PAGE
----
Visitors can discover 60 local marsh, open field and woodland plants along the 1.5 hour walk. The trail is characterized by a variety of sites, which are each home to different species. Each plant is visualized and described on a board.
Düdingen marshlands cover approximately 22 hectares. Locally 7 different geographical names are used to denote separate parts of the lands: Düdingen Moos (in the stricter sense), Ottisbergmoos, Garmiswilwil, Hexenweiher, Tiefmoos and Waldeggmoos.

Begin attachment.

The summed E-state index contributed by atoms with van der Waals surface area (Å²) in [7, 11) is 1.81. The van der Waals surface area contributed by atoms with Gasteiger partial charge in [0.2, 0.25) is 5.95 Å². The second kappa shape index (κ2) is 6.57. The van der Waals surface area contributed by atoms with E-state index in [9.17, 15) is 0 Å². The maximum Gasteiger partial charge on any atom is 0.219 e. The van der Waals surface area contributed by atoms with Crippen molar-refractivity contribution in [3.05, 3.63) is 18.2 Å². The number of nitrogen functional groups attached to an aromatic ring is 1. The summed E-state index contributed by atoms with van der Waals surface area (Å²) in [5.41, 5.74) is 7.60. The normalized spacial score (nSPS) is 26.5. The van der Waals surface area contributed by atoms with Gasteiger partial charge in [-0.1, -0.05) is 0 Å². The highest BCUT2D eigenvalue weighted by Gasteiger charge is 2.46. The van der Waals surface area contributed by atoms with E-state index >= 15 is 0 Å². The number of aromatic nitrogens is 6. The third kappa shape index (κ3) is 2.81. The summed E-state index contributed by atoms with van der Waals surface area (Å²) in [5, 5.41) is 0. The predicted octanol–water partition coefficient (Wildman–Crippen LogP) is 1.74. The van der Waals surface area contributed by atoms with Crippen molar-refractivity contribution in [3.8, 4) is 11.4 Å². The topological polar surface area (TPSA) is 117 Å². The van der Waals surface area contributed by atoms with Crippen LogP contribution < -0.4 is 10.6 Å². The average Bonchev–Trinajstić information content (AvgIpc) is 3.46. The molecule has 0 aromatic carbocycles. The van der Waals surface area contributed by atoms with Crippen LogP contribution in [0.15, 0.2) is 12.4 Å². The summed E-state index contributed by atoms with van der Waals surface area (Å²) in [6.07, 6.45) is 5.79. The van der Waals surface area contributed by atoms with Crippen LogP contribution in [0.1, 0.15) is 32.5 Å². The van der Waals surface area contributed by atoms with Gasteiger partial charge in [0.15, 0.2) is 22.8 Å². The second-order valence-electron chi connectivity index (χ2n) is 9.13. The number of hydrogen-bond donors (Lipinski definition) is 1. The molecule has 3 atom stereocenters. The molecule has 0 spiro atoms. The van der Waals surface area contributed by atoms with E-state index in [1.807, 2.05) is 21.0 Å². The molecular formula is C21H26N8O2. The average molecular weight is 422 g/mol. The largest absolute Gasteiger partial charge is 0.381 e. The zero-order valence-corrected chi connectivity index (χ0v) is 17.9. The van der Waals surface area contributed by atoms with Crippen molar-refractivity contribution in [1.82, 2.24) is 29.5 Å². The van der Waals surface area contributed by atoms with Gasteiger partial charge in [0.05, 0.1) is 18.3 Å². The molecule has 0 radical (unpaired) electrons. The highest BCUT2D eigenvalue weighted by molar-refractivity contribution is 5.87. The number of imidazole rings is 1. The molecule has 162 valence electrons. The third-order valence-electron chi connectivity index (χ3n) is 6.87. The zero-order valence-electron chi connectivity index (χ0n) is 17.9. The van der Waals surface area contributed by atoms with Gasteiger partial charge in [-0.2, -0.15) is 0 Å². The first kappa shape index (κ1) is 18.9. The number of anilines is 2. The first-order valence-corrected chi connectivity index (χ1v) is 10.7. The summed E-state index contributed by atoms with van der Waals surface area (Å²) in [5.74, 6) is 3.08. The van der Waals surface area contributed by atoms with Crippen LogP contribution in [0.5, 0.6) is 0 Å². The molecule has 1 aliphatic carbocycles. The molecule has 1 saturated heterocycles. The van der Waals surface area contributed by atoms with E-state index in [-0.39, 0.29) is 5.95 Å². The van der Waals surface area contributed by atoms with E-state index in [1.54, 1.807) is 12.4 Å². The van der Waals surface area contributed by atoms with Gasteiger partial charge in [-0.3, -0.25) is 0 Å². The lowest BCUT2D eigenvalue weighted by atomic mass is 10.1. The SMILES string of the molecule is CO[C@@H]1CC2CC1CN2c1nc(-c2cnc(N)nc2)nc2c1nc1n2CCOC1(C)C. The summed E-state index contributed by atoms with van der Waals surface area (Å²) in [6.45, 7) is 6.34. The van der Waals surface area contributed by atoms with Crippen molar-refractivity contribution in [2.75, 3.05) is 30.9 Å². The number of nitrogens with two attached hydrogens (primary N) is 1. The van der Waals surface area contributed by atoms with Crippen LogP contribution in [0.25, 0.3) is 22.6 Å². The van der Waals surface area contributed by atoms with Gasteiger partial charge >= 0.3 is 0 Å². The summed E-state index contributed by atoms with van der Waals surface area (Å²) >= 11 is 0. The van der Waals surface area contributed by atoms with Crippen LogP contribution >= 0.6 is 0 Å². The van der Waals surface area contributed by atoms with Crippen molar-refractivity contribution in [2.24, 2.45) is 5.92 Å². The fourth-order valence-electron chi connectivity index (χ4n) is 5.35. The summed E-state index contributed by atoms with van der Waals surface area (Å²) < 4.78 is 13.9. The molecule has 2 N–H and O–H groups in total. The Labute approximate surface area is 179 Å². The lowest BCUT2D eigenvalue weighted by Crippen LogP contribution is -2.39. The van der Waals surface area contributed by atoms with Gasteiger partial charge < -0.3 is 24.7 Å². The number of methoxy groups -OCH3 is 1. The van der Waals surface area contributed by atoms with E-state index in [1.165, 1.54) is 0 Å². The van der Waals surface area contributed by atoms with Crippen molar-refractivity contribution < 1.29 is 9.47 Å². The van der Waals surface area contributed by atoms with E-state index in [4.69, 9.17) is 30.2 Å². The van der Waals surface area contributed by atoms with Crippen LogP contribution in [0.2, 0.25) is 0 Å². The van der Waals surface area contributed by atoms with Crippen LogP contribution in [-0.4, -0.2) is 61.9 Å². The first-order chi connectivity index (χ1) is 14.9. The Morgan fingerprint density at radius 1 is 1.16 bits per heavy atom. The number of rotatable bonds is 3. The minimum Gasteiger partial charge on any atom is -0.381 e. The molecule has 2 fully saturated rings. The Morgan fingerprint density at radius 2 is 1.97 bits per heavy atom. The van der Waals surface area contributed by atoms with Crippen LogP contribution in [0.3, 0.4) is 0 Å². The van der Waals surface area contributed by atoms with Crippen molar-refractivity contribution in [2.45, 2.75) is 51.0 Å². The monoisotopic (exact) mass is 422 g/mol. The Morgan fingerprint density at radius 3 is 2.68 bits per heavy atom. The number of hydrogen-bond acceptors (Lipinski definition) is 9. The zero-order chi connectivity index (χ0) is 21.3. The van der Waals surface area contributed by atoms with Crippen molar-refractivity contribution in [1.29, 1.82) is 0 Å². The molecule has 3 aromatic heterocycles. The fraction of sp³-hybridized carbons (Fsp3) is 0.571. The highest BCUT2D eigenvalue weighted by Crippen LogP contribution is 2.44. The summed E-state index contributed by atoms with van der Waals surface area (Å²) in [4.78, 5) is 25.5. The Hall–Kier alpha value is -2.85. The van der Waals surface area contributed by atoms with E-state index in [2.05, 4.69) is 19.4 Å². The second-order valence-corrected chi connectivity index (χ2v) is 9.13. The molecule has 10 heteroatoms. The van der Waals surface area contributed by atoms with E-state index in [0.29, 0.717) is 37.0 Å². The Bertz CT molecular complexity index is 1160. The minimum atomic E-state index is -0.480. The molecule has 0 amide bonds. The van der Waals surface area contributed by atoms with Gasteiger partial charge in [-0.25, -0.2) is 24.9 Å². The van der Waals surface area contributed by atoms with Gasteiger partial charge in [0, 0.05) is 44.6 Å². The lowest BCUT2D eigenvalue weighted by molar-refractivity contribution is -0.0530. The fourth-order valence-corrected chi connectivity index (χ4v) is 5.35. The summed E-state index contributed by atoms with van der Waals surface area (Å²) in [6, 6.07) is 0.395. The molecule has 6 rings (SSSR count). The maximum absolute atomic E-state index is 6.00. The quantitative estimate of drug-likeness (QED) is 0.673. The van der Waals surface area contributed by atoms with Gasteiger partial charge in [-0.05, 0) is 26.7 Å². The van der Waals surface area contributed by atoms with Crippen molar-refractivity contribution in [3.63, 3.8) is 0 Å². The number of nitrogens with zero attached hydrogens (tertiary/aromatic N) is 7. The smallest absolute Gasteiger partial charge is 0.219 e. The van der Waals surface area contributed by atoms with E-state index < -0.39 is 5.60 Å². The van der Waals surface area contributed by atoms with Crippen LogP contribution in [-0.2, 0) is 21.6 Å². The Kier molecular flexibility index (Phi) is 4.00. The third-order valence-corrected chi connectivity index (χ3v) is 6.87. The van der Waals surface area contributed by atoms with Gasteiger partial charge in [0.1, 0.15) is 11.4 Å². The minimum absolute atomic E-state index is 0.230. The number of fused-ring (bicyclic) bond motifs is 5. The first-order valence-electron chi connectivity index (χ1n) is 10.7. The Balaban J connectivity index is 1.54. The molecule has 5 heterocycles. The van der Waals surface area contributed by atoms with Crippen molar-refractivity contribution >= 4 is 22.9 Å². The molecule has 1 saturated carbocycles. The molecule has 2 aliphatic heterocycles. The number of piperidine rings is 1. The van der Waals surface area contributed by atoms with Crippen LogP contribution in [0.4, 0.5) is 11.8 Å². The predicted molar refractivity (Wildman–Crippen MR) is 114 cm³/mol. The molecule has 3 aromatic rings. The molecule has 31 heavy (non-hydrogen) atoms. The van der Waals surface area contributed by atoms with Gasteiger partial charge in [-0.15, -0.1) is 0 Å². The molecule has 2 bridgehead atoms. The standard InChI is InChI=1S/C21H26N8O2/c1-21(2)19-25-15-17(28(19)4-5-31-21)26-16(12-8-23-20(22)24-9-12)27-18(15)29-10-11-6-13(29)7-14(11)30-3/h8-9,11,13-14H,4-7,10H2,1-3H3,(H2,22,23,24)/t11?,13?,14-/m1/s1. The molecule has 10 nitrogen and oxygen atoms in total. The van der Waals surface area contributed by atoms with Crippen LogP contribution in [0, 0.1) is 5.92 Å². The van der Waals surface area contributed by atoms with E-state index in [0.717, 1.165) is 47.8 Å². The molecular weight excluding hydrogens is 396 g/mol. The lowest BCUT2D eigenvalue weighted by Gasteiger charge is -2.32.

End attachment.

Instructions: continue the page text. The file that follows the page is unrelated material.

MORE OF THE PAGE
The marshlands were formed in the last ice age. 18,000 years ago the Rhone glacier covered our region. 14,000 years ago, temperatures were rising and the ice disappeared leaving back small lakes and marshy flat lands.
Due to a mild climate the vegetation grew luxuriantly. Dead plants did not decay entirely as the environment was saturated with water and micro-organisms had too little oxygen to feed upon. As more and more plants heaped up, lakes turned into land. The land developed into woodlands accommodating willow, birch and alder trees.